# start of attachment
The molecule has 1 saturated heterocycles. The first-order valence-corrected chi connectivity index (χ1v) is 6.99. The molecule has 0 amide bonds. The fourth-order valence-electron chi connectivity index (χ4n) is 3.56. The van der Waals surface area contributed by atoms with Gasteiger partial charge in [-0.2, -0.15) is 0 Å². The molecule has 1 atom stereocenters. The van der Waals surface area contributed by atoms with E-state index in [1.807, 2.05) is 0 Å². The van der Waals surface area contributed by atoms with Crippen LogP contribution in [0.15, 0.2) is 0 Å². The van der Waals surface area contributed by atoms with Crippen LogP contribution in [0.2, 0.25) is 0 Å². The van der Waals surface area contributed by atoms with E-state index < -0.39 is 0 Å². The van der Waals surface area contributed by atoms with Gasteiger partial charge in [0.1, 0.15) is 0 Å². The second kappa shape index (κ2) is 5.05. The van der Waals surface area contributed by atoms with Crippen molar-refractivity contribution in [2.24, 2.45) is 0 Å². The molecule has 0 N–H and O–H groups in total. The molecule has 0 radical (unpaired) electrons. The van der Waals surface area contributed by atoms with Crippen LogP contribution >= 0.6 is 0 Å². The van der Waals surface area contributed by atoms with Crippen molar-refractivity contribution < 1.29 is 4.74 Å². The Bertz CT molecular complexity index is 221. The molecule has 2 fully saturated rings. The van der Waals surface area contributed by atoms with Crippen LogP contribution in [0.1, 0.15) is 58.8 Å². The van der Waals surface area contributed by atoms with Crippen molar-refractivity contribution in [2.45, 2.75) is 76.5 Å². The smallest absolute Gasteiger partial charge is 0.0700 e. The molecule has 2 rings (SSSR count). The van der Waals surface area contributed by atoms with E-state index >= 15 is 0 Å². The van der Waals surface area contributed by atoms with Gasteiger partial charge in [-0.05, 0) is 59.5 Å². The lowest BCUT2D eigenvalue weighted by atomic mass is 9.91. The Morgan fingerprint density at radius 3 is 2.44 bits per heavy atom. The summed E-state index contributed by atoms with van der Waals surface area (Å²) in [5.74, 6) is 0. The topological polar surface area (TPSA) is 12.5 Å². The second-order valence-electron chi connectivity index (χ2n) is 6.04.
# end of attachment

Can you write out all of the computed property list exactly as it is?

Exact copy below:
The molecule has 1 saturated heterocycles. The first-order valence-corrected chi connectivity index (χ1v) is 6.99. The molecule has 0 amide bonds. The fourth-order valence-electron chi connectivity index (χ4n) is 3.56. The van der Waals surface area contributed by atoms with Gasteiger partial charge in [-0.2, -0.15) is 0 Å². The molecule has 1 atom stereocenters. The van der Waals surface area contributed by atoms with E-state index in [1.807, 2.05) is 0 Å². The van der Waals surface area contributed by atoms with Crippen LogP contribution in [0.15, 0.2) is 0 Å². The van der Waals surface area contributed by atoms with Crippen LogP contribution in [0.2, 0.25) is 0 Å². The van der Waals surface area contributed by atoms with E-state index < -0.39 is 0 Å². The van der Waals surface area contributed by atoms with Gasteiger partial charge in [0.1, 0.15) is 0 Å². The second kappa shape index (κ2) is 5.05. The van der Waals surface area contributed by atoms with Crippen molar-refractivity contribution in [2.24, 2.45) is 0 Å². The molecule has 0 N–H and O–H groups in total. The molecule has 0 radical (unpaired) electrons. The van der Waals surface area contributed by atoms with Crippen LogP contribution >= 0.6 is 0 Å². The van der Waals surface area contributed by atoms with Crippen molar-refractivity contribution < 1.29 is 4.74 Å². The Bertz CT molecular complexity index is 221. The molecule has 2 fully saturated rings. The van der Waals surface area contributed by atoms with Crippen LogP contribution in [0.1, 0.15) is 58.8 Å². The van der Waals surface area contributed by atoms with Crippen molar-refractivity contribution in [2.45, 2.75) is 76.5 Å². The smallest absolute Gasteiger partial charge is 0.0700 e. The molecule has 2 rings (SSSR count). The van der Waals surface area contributed by atoms with E-state index >= 15 is 0 Å². The van der Waals surface area contributed by atoms with Gasteiger partial charge in [-0.05, 0) is 59.5 Å². The lowest BCUT2D eigenvalue weighted by atomic mass is 9.91. The Morgan fingerprint density at radius 3 is 2.44 bits per heavy atom. The summed E-state index contributed by atoms with van der Waals surface area (Å²) in [5.74, 6) is 0. The topological polar surface area (TPSA) is 12.5 Å². The second-order valence-electron chi connectivity index (χ2n) is 6.04.